Beer market of Russia 2016: PET goes to draftThe beer market of Russia was warmed up by the hot summer, but the preparation for large volume PET prohibition has already impacted it negatively. The year was successful for Efes, MBC and regional producers; Carlsberg’s positions were virtually stable but AB InBev and Heineken lost a part of market share having focused on the sales profitability. The dynamics of big brands was determined by how much the companies were willing to keep the prices down or by their promotional activity. In this context the economy segment of the beer market and sales of inexpensive draft beer were increasing. The premium segment started shrinking due to license brands migrating to the mainstream segment.
Beer market of Vietnam: “Young tiger”Vietnam is one of the few big beer markets that continue to grow steadily. The beer popularity results from its low price, street consumption culture, and social motives. The outlooks of beer market as well as the Vietnamese economy inspire optimism, though the country is heavily dependent on export of goods. The state regulation can be called liberal, but the key risk for brewers is harbored in intensive rising of excise. Within TOP-4 there are two leaders, Sabeco and Heineken that grow at the fastest rates. The first company effectively employs its capacities, the second one focuses on marketing technologies. Almost 80% of the market belongs to century-old brands, yet the middle class and the youth are shifting their interest toward international premium that is growing taking share from the mainstream.
Analysis of beer market in China (on Russian)
Beer market of Ukraine: big three losing weightIn 2016, fast increase of excises and resulting price spike stood in the way of the beer market stabilization. Most of competition (as well as mass sorts) moved to the economy segment of the market. The biggest losses were incurred by the leading three, especially Obolon, which again experienced pressure after reallocation of Efes market share. However, one should already speak of TOP-4. Group Oasis CIS (PPB) became a strong player and competitor to transnational companies. Besides the net sales of many regional medium breweries look rather good and 16-fold cost reduction wholesale trade license for craft brewers opens up a possibility of rapid growth in 2017.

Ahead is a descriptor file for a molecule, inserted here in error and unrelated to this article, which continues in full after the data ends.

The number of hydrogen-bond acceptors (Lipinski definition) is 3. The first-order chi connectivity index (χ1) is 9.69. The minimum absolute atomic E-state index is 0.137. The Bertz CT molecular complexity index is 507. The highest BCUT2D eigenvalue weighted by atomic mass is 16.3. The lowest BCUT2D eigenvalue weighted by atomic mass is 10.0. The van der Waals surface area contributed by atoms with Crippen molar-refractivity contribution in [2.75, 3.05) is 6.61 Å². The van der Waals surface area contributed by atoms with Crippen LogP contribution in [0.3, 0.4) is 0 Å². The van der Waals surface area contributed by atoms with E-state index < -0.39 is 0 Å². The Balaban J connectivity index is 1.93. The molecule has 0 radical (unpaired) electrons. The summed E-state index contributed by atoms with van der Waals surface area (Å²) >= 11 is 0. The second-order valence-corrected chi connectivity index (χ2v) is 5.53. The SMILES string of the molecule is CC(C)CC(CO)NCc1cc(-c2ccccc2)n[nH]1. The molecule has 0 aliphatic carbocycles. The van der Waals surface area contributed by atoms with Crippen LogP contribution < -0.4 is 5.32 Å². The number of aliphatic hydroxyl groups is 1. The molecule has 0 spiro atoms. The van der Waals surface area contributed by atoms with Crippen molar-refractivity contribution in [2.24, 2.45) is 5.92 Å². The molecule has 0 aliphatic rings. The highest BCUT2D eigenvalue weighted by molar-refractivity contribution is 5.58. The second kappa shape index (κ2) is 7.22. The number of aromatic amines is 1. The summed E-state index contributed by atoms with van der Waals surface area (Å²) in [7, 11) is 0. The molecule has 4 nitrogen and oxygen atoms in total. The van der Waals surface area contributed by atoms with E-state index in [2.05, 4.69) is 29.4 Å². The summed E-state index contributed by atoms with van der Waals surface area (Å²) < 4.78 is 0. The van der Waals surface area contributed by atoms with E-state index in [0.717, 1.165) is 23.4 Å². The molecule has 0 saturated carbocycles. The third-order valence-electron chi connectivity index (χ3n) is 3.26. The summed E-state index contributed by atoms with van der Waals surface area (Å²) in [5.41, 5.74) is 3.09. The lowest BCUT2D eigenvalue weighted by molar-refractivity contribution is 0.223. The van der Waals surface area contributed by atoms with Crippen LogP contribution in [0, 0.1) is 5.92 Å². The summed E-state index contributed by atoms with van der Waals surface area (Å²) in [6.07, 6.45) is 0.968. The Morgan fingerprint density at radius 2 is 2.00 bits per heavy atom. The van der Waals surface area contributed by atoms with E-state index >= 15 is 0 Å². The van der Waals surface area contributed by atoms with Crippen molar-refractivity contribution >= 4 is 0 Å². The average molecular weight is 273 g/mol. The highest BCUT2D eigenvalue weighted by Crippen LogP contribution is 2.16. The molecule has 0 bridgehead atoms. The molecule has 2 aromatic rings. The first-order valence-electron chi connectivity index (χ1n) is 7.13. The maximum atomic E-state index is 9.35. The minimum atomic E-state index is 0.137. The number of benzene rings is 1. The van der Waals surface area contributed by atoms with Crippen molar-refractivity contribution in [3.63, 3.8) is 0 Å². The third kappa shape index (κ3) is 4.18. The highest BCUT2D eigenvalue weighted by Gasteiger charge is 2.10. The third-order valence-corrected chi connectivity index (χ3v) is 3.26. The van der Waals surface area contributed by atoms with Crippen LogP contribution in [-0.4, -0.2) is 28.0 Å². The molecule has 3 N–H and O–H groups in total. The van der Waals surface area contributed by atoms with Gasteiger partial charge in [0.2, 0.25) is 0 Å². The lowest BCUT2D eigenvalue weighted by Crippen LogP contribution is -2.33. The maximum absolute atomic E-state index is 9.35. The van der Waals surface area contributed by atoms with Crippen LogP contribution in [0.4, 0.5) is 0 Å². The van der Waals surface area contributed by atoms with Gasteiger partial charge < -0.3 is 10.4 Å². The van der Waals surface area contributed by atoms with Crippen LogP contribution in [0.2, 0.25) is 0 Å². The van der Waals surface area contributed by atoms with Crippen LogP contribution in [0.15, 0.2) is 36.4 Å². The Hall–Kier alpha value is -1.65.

Philippines’ San Miguel says no longer selling $500 mln banking stake
San Miguel, whose varied interests include power generation, telecommunications and beer, now plans to inject up to 6 billion pesos ($126 million) in Bank of Commerce, President Ramon Ang said in an interview, after failing to find a buyer.
"We are never going to sell," Ang told Reuters. "We can be a minority shareholder if someone can put money in and manage it."
San Miguel has been looking to sell out of banking for at least two years and use the proceeds to expand in oil and gas. It came close in 2013 when talks ended with Malaysian lender CIMB Group Holdings Bhd, and again in October last year with Japan's Mizuho Financial Group Inc.
The conglomerate has pursued aggressive expansion since 2008 in search of revenue, adding such businesses as mining and oil refining to its staple of food and beverage. It is still looking for acquisitions, but will now keep banking in its portfolio.
San Miguel owns about 60 percent of Bank of Commerce, ranked 17th locally by assets. It aims to grow the lender through its application for a universal banking licence which would allow it to offer investment banking services, Ang said.
Astro del Castillo, managing director of brokerage First Grade Finance, said the challenge for Bank of Commerce is simply to attract more customers, both retail and institutional.
"They have to boost their accounts and their lending and that is a lot of work," del Castillo said.
San Miguel plans to sell up to 73 billion pesos worth of preferred shares over three years, partly to fund expansion. It will offer the first 30 billion pesos worth in March, said Chief Financial Officer Ferdinand Constantino at the same interview.
Ang also said talks to partner Australia's Telstra Corp Ltd in Internet services in the Philippines were ongoing, but that San Miguel could launch a service alone this year.
"With or without partners we will go ahead," he said.
Telstra late Friday confirmed the ongoing negotiations.
"We are still in talks with San Miguel on a potential investment in the Philippines," James Molan, group manager for international communications of Telstra, said in an e-mail.
($1 = 47.4970 Philippine pesos)
15 Feb. 2016